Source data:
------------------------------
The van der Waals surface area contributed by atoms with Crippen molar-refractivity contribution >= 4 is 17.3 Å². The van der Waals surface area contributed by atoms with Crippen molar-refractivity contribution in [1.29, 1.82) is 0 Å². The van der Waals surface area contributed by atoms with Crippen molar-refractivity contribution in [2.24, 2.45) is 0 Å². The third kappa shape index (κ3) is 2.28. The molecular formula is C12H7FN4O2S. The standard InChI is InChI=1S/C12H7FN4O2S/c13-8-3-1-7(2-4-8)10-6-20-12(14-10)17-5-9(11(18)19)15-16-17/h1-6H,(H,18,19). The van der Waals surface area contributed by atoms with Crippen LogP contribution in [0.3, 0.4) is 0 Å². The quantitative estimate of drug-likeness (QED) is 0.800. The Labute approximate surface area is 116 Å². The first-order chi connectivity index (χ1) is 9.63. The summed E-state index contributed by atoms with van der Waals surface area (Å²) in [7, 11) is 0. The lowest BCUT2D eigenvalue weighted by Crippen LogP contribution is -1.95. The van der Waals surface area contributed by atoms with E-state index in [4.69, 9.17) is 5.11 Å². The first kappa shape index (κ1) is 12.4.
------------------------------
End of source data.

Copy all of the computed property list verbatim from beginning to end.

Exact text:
The van der Waals surface area contributed by atoms with Crippen molar-refractivity contribution >= 4 is 17.3 Å². The van der Waals surface area contributed by atoms with Crippen molar-refractivity contribution in [1.29, 1.82) is 0 Å². The van der Waals surface area contributed by atoms with Crippen molar-refractivity contribution in [2.24, 2.45) is 0 Å². The third kappa shape index (κ3) is 2.28. The molecular formula is C12H7FN4O2S. The standard InChI is InChI=1S/C12H7FN4O2S/c13-8-3-1-7(2-4-8)10-6-20-12(14-10)17-5-9(11(18)19)15-16-17/h1-6H,(H,18,19). The van der Waals surface area contributed by atoms with Crippen LogP contribution in [0.3, 0.4) is 0 Å². The quantitative estimate of drug-likeness (QED) is 0.800. The Labute approximate surface area is 116 Å². The first-order chi connectivity index (χ1) is 9.63. The summed E-state index contributed by atoms with van der Waals surface area (Å²) in [7, 11) is 0. The lowest BCUT2D eigenvalue weighted by Crippen LogP contribution is -1.95. The van der Waals surface area contributed by atoms with E-state index in [4.69, 9.17) is 5.11 Å². The first kappa shape index (κ1) is 12.4.